The opposite of the spender is the penny-pincher. These folk even find it painful to pay attention. They are compulsive hoarders and squirrel away money instead of spending it. They are constantly comparing prices and looking for bargains, and while this means they are hardly ever in debt and they have nice rainy-day funds, they often refrain from spending even on items that they need. (According to Psych Mechanics the root of stinginess lies in fear.)
Gamblers are either very successful or bankrupt. And they don’t really mind either way. The thrill for them lies in living a high risk, high reward lifestyle. They will make dangerous investments and believe in getting rich quick. And when their exploits work they won’t think twice about risking the capital yet again for another exciting venture. (This study explored different people’s neural patterns and how they’re associated with pleasure when taking financial risks.)
The hippy is an idealist who doesn’t believe that material wealth can buy happiness. They don’t spend much emotional energy or time thinking about money and don’t really care whether they have a little or a lot of it. Instead, they focus on the things in life which they find meaningful. While they are a refreshingly non-materialistic bunch, they often find themselves in a pickle, because hey, you can’t eat idealism.
So what do you do if your spending styles are in opposition?
As with all other points of contention in a relationship, communication is key.
Identify your money personalities
If you understand that your partner actually feels emotionally threatened or fearful when you dip into the savings account, you might think twice before doing so for something frivolous. Conversely, if you realise that your partner finds it truly thrilling to invest their bonus into a new business while you wanted them to top up their retirement fund, you might be more open to compromise. Maybe they can invest a percentage into the high-risk option and safely save the rest?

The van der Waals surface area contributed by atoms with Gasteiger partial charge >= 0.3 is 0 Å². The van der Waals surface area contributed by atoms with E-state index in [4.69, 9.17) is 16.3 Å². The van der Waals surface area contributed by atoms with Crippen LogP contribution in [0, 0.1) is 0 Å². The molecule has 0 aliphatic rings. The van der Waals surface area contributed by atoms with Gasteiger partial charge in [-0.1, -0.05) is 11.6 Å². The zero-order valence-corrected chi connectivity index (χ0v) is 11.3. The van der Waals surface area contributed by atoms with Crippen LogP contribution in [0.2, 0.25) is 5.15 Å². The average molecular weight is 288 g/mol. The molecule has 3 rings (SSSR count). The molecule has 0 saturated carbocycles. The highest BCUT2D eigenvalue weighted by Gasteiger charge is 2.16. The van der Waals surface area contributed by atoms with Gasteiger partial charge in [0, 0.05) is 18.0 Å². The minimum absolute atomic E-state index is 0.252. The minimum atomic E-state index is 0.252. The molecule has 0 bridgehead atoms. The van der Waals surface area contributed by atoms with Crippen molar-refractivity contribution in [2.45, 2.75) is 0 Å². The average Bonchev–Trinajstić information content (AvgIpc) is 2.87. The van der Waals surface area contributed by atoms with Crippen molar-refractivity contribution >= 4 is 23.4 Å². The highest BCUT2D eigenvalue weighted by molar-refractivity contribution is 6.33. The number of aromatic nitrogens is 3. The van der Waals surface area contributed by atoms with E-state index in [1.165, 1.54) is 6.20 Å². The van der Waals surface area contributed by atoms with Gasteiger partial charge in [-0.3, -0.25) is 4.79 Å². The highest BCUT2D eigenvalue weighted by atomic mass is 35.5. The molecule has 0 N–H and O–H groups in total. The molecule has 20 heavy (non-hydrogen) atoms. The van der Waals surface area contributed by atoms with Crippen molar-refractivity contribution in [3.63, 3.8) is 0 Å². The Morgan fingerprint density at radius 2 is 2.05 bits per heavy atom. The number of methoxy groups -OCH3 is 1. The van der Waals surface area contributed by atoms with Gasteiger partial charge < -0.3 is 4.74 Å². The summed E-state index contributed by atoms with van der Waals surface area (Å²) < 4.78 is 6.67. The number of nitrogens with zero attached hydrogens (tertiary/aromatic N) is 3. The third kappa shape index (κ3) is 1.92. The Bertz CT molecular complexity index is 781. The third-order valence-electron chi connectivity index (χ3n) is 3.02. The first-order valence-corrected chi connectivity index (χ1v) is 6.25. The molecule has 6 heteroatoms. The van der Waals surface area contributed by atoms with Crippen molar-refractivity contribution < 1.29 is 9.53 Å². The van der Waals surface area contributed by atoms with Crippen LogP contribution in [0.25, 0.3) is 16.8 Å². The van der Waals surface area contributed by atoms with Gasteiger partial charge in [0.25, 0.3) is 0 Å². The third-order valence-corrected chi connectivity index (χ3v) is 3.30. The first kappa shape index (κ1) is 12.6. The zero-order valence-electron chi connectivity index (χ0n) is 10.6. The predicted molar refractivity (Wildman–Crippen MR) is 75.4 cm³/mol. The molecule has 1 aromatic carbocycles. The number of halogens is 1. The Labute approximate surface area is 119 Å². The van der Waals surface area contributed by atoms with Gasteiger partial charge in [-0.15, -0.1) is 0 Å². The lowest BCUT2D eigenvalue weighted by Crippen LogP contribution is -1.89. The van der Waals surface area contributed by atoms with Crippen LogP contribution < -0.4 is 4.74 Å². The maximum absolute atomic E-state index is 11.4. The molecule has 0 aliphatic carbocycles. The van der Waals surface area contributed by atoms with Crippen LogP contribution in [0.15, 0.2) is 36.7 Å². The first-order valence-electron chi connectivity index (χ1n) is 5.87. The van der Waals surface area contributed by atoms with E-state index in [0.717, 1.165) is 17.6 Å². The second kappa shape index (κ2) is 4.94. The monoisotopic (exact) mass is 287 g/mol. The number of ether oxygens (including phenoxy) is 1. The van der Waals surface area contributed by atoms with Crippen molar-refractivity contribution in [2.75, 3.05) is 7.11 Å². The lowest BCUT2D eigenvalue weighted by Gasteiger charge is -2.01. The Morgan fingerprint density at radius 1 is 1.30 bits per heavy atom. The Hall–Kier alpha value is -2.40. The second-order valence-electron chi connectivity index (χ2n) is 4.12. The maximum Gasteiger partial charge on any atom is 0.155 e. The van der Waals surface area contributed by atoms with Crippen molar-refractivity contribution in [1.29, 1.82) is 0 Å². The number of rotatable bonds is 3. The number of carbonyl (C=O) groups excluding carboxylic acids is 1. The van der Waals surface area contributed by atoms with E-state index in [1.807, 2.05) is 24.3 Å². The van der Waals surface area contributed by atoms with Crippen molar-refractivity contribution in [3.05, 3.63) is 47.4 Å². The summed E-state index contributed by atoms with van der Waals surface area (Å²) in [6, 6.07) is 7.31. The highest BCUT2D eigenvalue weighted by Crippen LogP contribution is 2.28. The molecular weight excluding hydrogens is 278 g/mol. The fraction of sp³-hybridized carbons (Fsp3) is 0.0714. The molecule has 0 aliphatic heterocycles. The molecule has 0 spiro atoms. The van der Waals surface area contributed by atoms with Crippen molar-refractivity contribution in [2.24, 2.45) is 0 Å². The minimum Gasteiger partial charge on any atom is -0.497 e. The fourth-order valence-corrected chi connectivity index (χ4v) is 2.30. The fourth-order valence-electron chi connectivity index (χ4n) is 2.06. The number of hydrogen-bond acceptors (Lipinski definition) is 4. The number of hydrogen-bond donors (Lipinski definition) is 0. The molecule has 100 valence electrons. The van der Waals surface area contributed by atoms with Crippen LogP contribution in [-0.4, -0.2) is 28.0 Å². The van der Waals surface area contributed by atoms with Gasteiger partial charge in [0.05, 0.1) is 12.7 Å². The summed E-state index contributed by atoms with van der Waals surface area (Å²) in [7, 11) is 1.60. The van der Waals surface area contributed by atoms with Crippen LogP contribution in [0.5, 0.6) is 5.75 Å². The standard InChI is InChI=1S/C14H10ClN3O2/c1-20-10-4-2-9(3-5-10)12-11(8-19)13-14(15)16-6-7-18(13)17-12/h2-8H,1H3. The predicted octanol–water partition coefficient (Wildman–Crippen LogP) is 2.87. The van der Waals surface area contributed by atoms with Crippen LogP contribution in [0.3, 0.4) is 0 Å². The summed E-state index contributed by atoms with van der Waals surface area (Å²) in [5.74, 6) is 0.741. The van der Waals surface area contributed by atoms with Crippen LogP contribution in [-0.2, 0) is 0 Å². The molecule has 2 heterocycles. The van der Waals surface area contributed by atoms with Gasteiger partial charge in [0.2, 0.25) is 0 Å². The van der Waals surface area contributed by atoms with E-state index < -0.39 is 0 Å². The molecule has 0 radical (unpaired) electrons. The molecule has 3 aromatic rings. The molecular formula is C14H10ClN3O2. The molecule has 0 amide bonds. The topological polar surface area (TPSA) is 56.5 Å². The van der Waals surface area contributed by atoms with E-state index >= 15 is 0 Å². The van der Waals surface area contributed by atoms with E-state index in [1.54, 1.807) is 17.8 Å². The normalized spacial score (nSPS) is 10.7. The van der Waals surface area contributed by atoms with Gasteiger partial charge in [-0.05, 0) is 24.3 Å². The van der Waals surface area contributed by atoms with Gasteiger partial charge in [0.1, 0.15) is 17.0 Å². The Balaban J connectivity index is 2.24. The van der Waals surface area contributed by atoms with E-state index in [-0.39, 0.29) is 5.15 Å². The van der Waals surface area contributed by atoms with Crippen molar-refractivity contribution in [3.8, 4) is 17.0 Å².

Make planning and budgeting a joint effort
Often in a relationship, one partner tends to bear the brunt of the financial responsibilities. This can sometimes turn out to be unfair to both parties. Why not try working together towards a common goal? Many couples find that saving together for something both want makes the process much easier and the payoff much more rewarding.
Have separate, but not secret, savings accounts
If your partner’s spending makes you anxious, or you have goals that he or she has no interest in, why not think about starting your own savings account? Who knows, you might even inspire them to do the same.
Get outside help
If you realise that your spending styles are just too different to resolve, and that it’s eating away at your relationship, consider getting an objective financial advisor. Like a marriage counsellor, a financial advisor can give you impartial, practical advice without choosing sides, getting personal or hurting anyone’s feelings.
Photo via pixabay.com
Originally published at blog.22seven.com on May 4, 2016.